Matthew Poole's English Annotations on the Holy Bible

Overthrown; utterly consumed and destroyed your houses and goods.

Some of you; though it was a total consumption to those it fell on, yet it was but on some, who might be wantings to others, and by which others might see how easy it was for God to destroy them all.

As God overthrew Sodom and Gomorrah: we no where else read of such fire from heaven, yet it is possible some such judgment might fall on some of their cities, and not be recorded; but I do rather understand it proverbially spoken, denoting most grievous and desolating fires, or judgments.

Ye were as a firebrand plucked out of the burning; such of you as escaped were yet in very great danger, and as firebrands in midst of the fire, where you were with others burning till infinite mercy saved a remnant, and plucked you out.

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Poole, Matthew, "Commentary on Amos 4:11". Matthew Poole's English Annotations on the Holy Bible. https: 1685.

Whedon's Commentary on the Bible

11. Earthquake. Some consider Amos 4:11 a summary of all preceding judgments, not a description of a new calamity; others, a figure of devastating wars (2 Kings 13:4; 2 Kings 13:7); but it is more natural to interpret it as a description of an earthquake causing serious havoc in Israel. Palestine has suffered frequently from earthquakes, especially in the border districts. During the past ten years four earthquakes are said to have visited the country. The most disastrous of which more or less complete accounts have been preserved were those of 31 B.C., in which, according to Josephus, some thirty thousand persons perished, and of January 1, 1837. A vivid account of the horrors of the latter is given in Robinson, Biblical Researches in Palestine, 2:529-531, note 41. The only earthquake mentioned in the Old Testament is that mentioned in the days of Uzziah (Amos 1:1; compare Zechariah 14:5), unless we class in the same category the destruction of the cities of the Plain (compare G.A. Smith, Historical Geography, p. 508f.). The allusion cannot be to the one mentioned in Amos 1:1, unless we suppose that Amos retouched his prophecies when he collected them subsequent to the earthquake (see p. 195). He may have in mind any similar catastrophe.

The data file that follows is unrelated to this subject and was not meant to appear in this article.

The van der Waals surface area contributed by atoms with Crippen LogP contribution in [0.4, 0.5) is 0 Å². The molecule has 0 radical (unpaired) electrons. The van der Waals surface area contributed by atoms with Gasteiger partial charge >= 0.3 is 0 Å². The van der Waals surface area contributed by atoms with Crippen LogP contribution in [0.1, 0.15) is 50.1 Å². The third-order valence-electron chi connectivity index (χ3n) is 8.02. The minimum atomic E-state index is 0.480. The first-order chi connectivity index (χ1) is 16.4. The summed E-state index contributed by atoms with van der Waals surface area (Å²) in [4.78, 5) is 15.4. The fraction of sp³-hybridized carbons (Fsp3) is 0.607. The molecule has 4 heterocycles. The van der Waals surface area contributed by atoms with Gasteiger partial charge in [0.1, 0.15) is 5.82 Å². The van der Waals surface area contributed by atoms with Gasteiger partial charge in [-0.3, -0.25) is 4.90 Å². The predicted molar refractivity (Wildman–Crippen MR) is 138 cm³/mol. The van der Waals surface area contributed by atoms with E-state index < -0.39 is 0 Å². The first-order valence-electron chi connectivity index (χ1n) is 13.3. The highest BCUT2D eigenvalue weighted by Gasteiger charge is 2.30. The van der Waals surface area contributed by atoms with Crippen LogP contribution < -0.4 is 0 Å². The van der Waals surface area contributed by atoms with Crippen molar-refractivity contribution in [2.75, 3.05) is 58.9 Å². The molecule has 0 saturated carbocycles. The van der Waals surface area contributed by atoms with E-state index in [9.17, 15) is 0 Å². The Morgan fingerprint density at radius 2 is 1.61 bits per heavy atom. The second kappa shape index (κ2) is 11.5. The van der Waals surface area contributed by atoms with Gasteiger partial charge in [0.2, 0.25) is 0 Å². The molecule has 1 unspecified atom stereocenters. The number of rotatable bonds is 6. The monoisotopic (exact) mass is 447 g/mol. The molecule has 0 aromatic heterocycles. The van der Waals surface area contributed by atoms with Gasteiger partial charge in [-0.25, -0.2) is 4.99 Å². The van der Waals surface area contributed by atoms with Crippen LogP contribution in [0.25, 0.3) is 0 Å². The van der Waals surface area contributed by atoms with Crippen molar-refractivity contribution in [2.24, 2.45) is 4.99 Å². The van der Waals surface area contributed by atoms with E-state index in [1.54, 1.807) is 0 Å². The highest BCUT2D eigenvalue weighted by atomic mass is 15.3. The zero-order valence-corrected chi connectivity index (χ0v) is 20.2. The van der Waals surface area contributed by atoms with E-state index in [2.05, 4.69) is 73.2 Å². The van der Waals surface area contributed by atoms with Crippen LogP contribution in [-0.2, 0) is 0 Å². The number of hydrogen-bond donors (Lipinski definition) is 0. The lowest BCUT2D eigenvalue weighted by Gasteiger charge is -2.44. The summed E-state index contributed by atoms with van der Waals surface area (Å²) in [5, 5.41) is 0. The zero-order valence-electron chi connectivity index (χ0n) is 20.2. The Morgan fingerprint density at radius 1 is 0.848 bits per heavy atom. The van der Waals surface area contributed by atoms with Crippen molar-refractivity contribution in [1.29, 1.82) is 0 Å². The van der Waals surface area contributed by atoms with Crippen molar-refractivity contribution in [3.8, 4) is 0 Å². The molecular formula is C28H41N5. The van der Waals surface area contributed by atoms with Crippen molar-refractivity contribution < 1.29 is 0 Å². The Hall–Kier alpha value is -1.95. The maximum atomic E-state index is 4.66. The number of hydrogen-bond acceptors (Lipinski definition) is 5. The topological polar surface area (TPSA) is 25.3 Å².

Some of you — R.V., “cities among you”; literally, among you. Not the whole country suffered; nevertheless, all should heed the warning.

God overthrew Sodom and Gomorrah — The point of comparison is the completeness of the ruin. As an illustration of this the destruction of these cities (Genesis 19) is mentioned several times in the Old Testament (Deuteronomy 29:23; Jeremiah 49:18; Isaiah 1:7, etc.).

Ye — Those that escaped.

A fire brand plucked out of the burning — A picture of narrow escape. They were almost consumed, only the divine mercy saved them (Isaiah 1:9; compare Zechariah 3:2). But even in the face of ruin and with this overwhelming evidence of the divine love the people hardened their hearts. The divine love and mercy (Amos 2:9 ff.), as well as the divine judgments (Amos 4:6 ff.) failed to accomplish the divine purpose. Nothing more can be done. Destruction is inevitable.

On the philosophy underlying Amos 4:6-11, see in part comment on Amos 3:6. To it may be added that in the ancient world it was customary to ascribe all calamities to the wrath of the deity, manifesting itself either arbitrarily or on account of sins committed by the devotees. The Hebrew prophets believed that Jehovah’s wrath was aroused by sin, that his righteousness demanded the punishment of sin, and that the punishment would take the form of some calamity to be experienced in this present life. They believed also that these calamities had a corrective purpose. These two beliefs underlie the prophetic explanation of calamities. Since secondary causes and the working of natural laws were entirely disregarded, it never occurred to the prophets that any calamity could come without Jehovah’s direct interference, and without a punitive or corrective purpose. With a clearer conception of the character of God we may hesitate to believe that every time a famine or drought or earthquake occurs, God is especially angry with those who have to suffer, and yet there can be no doubt that “the instinct is sound which in all ages has led religious people to feel that such things are inflicted for moral purposes.”